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The World’s Richest People Lost $10 Trillion in 2022, a New Report Says

Last year's permacrisis wreaked havoc on the portfolios of the super-rich.

Wealthy man in suit John Rensten

It turns out everybody is feeling the squeeze—even the extremely wealthy.

The world’s richest people collectively lost $10 trillion (£8.3 trillion) last year, according to a new wealth report by Knight Frank. It marks the biggest annual decline in the fortunes of ultra-high-net-worth individuals (UHNWIs) since the annual study was first published in 2010. For context, UHNWIs have a net worth of $30 million or more, including their primary residence.

The world’s 218,000 UHNWIs saw their combined wealth drop by 10 percent from $101.5 trillion in 2021 to $91.4 trillion in 2022, as per the report. Although four in 10 wealthy individuals did see their fortune increase in 2022—we’re looking at you, Elon—the overwhelming trend was negative.

The change in aggregate wealth held by UHNWIs in 2022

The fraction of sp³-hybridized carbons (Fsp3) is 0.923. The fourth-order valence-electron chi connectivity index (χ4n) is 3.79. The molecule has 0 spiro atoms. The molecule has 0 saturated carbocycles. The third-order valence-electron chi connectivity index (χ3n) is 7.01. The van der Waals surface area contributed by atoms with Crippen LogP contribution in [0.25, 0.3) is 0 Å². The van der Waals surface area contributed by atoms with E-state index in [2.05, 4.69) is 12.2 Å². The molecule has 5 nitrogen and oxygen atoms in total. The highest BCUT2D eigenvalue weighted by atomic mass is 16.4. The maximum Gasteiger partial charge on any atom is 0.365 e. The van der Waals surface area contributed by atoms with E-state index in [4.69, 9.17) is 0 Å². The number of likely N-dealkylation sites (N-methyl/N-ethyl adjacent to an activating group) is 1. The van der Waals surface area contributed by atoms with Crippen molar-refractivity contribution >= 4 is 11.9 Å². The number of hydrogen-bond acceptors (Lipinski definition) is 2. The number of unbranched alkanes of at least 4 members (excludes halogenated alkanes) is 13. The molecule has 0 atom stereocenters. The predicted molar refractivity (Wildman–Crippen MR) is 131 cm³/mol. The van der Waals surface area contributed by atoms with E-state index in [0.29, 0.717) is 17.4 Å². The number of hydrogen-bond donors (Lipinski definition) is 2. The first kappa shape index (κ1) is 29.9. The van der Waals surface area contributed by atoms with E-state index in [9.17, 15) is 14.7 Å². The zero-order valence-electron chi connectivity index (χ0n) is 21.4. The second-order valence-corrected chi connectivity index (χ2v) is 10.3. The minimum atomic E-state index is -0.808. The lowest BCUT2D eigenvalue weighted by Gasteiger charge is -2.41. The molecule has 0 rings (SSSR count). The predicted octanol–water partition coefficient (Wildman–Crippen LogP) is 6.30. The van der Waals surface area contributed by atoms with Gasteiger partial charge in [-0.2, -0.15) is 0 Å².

Knight Frank

The firm cited a triumvirate of shocks—energy, economic and geopolitical—as the cause of the monumental drop. The year has been aptly described as the permacrisis, according to Knight Frank. The wealth shrinking also coincides with a drop in the value of residential property, commercial property, fixed income, investments of passion (like art or whiskey) and other assets. (You can watch the video below to hear experts further explain the findings.)

“The fall in wealth is unsurprising given the dramatic pivot in monetary policy that culminated in the worst performance for the traditional blended portfolio since the 1930s,” the firm said.

As for who took the biggest hit, Europe’s ultra-rich saw the largest drop in wealth, with an average decline of 17 percent. Australasia and the Americas followed, falling 11 and 10 percent, respectively. Africa saw the smallest decline with a small drop of 5 percent, while Asia also only fell by 7 percent.

The big question now is: How will 2023 play out? In a sharp reversal, 69 percent of wealthy investors expect growth in their portfolio this year amid an expected economic rebound. Here’s hoping that’s the case.

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